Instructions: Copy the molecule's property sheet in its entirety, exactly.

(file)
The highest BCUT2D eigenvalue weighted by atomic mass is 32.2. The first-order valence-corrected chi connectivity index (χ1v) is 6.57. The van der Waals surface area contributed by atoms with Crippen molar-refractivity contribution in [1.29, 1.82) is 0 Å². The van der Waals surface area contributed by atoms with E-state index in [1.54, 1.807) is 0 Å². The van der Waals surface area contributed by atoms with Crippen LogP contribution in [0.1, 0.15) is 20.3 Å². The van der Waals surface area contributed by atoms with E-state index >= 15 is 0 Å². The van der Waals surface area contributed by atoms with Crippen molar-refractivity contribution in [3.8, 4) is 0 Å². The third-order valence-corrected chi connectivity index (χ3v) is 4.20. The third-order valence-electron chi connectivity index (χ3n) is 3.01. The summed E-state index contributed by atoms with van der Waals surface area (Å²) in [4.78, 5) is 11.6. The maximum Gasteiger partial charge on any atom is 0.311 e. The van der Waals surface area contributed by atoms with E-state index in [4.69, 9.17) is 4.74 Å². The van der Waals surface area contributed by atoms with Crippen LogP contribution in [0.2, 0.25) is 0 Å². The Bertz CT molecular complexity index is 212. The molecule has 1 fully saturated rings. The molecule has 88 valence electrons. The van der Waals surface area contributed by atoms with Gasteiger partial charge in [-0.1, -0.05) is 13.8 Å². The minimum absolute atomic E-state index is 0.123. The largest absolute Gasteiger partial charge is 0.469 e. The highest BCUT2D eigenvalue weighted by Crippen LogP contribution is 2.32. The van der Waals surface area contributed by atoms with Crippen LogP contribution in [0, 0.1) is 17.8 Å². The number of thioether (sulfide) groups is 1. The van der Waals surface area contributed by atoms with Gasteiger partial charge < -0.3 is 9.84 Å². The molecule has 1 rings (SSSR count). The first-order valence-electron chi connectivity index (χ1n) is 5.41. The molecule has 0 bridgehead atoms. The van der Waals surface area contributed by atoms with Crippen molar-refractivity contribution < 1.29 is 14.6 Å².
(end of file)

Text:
The highest BCUT2D eigenvalue weighted by atomic mass is 32.2. The first-order valence-corrected chi connectivity index (χ1v) is 6.57. The van der Waals surface area contributed by atoms with Crippen molar-refractivity contribution in [1.29, 1.82) is 0 Å². The van der Waals surface area contributed by atoms with E-state index in [1.54, 1.807) is 0 Å². The van der Waals surface area contributed by atoms with Crippen LogP contribution in [0.1, 0.15) is 20.3 Å². The van der Waals surface area contributed by atoms with E-state index >= 15 is 0 Å². The van der Waals surface area contributed by atoms with Crippen molar-refractivity contribution in [3.8, 4) is 0 Å². The third-order valence-corrected chi connectivity index (χ3v) is 4.20. The third-order valence-electron chi connectivity index (χ3n) is 3.01. The summed E-state index contributed by atoms with van der Waals surface area (Å²) in [4.78, 5) is 11.6. The maximum Gasteiger partial charge on any atom is 0.311 e. The van der Waals surface area contributed by atoms with E-state index in [4.69, 9.17) is 4.74 Å². The van der Waals surface area contributed by atoms with Crippen LogP contribution in [0.2, 0.25) is 0 Å². The Bertz CT molecular complexity index is 212. The molecule has 1 fully saturated rings. The molecule has 88 valence electrons. The van der Waals surface area contributed by atoms with Gasteiger partial charge in [-0.1, -0.05) is 13.8 Å². The minimum absolute atomic E-state index is 0.123. The largest absolute Gasteiger partial charge is 0.469 e. The highest BCUT2D eigenvalue weighted by Crippen LogP contribution is 2.32. The van der Waals surface area contributed by atoms with Crippen LogP contribution in [0, 0.1) is 17.8 Å². The number of thioether (sulfide) groups is 1. The van der Waals surface area contributed by atoms with Gasteiger partial charge < -0.3 is 9.84 Å². The molecule has 1 rings (SSSR count). The first-order valence-electron chi connectivity index (χ1n) is 5.41. The molecule has 0 bridgehead atoms. The van der Waals surface area contributed by atoms with Crippen molar-refractivity contribution < 1.29 is 14.6 Å².